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Gov. Scott Walker and state Republicans are again sounding the alarm about a growing Democratic surge after Tuesday’s double-digit victory by a Supreme Court candidate backed by liberals.

Milwaukee County Judge Rebecca Dallet’s 12-point defeat of Sauk County Judge Michael Screnock signaled Democratic voter enthusiasm could be formidable heading into two special legislative elections this summer and pivotal gubernatorial, U.S. House and Senate, state attorney general, and legislative races in the fall.

It comes after Democrats won a state Senate district in January that it had not held since 2001.

Notably, Dallet won 24 Wisconsin counties carried by GOP President Donald Trump in 2016. Far fewer people voted Tuesday than in the presidential election two years ago, but many observers say the results are striking and suggest a problem for Republicans heading into campaign season.

“I don’t think Republicans can walk around and just blow this off,” said Brandon Scholz, a longtime Republican strategist who has worked on Supreme Court campaigns. “The canary is dead.”

On Tuesday, Dallet became the first Supreme Court candidate supported by Democrats to win an open seat since 1995. And in a separate ballot question, more than 60 percent of voters rejected a Republican-backed constitutional amendment to eliminate the state treasurer’s office.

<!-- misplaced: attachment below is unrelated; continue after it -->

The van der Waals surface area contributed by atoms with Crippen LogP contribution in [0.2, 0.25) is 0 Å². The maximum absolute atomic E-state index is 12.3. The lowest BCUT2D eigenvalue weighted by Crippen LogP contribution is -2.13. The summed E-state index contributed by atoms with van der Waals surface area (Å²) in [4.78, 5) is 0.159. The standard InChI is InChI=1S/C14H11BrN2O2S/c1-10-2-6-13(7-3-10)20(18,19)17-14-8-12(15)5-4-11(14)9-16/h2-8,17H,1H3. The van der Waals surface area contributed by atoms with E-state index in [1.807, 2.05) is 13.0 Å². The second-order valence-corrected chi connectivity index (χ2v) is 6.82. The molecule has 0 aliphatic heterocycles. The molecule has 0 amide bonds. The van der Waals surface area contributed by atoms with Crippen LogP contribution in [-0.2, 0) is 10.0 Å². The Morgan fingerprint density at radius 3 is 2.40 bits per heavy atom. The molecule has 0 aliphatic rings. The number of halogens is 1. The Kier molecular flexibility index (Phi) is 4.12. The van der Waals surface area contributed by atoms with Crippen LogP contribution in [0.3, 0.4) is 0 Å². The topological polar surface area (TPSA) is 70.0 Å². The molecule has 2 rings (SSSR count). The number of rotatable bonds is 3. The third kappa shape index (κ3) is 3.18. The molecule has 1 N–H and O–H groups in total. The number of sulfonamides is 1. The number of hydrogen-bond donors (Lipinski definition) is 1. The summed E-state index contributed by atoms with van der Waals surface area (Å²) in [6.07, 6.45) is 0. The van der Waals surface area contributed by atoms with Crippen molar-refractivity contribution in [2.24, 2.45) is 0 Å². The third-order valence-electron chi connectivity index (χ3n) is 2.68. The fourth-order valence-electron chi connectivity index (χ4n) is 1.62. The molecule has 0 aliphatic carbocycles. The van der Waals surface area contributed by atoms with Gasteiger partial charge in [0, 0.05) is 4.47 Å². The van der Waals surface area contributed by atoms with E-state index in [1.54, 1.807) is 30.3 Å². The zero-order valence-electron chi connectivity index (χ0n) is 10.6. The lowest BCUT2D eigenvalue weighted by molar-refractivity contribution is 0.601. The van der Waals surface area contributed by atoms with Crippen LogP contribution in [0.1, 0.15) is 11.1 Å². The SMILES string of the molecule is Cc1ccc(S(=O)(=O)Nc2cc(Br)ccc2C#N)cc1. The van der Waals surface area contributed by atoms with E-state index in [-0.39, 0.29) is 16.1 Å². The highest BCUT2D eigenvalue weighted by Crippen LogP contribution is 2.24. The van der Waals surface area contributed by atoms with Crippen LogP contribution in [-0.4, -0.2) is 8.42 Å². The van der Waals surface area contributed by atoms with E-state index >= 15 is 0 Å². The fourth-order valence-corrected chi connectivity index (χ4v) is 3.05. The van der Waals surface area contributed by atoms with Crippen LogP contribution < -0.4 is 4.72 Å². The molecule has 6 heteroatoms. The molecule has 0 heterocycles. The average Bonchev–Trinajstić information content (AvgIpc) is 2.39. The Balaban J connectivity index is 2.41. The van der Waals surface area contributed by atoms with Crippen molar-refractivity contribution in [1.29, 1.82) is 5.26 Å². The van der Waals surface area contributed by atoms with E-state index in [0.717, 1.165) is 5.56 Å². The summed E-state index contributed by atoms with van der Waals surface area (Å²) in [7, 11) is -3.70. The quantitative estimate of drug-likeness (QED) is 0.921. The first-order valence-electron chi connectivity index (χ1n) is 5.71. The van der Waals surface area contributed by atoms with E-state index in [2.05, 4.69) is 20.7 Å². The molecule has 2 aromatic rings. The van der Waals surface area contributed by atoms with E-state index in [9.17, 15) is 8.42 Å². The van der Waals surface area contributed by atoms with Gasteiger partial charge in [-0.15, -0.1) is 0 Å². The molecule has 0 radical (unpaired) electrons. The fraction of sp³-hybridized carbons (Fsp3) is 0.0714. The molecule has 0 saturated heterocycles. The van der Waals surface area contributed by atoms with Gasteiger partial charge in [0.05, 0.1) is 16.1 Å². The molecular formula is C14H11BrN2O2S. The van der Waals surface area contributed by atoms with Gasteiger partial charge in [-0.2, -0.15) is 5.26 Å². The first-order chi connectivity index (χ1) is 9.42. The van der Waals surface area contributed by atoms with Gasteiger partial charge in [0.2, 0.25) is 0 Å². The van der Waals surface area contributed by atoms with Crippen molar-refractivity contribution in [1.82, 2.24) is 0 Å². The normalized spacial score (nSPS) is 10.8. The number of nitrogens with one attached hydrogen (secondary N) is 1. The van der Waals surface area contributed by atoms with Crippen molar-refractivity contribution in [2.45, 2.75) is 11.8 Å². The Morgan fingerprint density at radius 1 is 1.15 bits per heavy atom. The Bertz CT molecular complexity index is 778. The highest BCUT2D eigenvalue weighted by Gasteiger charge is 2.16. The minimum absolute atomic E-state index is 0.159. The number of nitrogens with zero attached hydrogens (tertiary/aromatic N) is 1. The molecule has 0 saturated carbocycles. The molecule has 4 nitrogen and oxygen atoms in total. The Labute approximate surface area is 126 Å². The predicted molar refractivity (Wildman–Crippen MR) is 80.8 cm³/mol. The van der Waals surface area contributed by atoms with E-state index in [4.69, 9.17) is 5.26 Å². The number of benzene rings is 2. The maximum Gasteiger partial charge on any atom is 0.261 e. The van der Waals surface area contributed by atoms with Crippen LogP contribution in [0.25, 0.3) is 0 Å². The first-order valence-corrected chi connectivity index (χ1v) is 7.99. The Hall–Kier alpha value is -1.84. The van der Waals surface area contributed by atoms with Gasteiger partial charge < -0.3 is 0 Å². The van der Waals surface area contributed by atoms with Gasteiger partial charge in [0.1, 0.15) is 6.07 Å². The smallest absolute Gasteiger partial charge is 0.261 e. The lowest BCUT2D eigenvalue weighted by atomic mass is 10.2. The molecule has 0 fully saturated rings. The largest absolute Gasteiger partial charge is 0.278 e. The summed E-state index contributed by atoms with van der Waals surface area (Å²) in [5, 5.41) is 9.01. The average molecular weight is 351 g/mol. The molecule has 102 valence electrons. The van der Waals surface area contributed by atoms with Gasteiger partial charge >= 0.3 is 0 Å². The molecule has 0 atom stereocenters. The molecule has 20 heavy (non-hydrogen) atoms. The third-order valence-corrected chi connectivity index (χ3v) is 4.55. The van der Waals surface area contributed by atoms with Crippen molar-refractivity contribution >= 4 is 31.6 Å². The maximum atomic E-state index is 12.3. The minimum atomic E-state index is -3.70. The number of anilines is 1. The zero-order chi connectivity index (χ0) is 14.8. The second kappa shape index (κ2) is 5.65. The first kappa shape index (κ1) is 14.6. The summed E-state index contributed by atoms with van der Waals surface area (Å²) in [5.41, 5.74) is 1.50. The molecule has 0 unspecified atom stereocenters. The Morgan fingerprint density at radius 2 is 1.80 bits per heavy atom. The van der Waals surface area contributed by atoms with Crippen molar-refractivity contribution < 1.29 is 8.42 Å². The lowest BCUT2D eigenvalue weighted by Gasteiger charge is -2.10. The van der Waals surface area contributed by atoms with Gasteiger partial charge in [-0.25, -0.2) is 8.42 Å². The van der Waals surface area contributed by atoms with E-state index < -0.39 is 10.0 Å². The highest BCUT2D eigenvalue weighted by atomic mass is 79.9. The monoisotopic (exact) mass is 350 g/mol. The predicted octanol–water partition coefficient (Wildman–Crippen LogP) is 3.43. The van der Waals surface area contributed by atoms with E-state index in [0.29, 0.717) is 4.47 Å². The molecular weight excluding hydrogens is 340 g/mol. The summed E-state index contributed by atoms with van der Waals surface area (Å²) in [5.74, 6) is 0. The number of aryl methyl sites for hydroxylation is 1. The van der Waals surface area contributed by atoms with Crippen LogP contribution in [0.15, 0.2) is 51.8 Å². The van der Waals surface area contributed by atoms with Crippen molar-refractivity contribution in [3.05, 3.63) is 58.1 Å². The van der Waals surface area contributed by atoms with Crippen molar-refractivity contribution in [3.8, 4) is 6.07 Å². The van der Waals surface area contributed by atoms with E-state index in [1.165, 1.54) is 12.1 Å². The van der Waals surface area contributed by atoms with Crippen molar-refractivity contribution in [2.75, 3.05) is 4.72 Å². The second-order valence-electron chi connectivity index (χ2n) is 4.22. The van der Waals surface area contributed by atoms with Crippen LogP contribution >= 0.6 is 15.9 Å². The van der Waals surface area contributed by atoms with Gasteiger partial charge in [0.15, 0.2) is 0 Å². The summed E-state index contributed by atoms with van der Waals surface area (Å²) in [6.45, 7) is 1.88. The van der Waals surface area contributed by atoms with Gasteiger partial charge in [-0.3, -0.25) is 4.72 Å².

“Democrats, progressives and the largest voting block in the country — Gen-X and millennials — are energized and realize the power they have to make change with their votes,” said Joanna Beilman-Dulin, research director for the liberal advocacy group One Wisconsin Now.

Walker, who is seeking a third term in November, issued a fundraising plea Wednesday along with several tweets urging Republicans to prepare for a tough election year — a warning similar to the one he issued after a Democrat won a special Senate election in a northwest Wisconsin district Republicans had held since 2001.

“The results show something very troubling — we are at risk of a Blue Wave in Wisconsin,” Walker said of the Supreme Court vote in the fundraising email.

At a bill signing in La Crosse, Walker suggested Republicans should campaign on their records.

“We’ve got a great story to tell,” Walker said, citing Wisconsin’s record-low unemployment rate and increased spending on schools in the latest budget. “We just can’t assume people know about the good things. We’ve got to spell it out.”

Dallet competitive

outside liberal areas

State Republican Party spokesman Alec Zimmerman said Wednesday that Dallet’s victory isn’t necessarily indicative of what will happen in the fall election. As an example he pointed to conservative Michael Gableman winning a Supreme Court race in 2008 several months before Democrat Barack Obama won the state’s presidential contest. But he didn’t want to downplay the need to energize Republicans.

“Democrats are angrier and more motivated than ever to undo the Wisconsin comeback — conservatives need to match that energy to keep moving our state forward,” Zimmerman said.

Some Republicans attributed part of Dallet’s win to massive turnout in liberal Dane County, where she picked up 81 percent of the vote.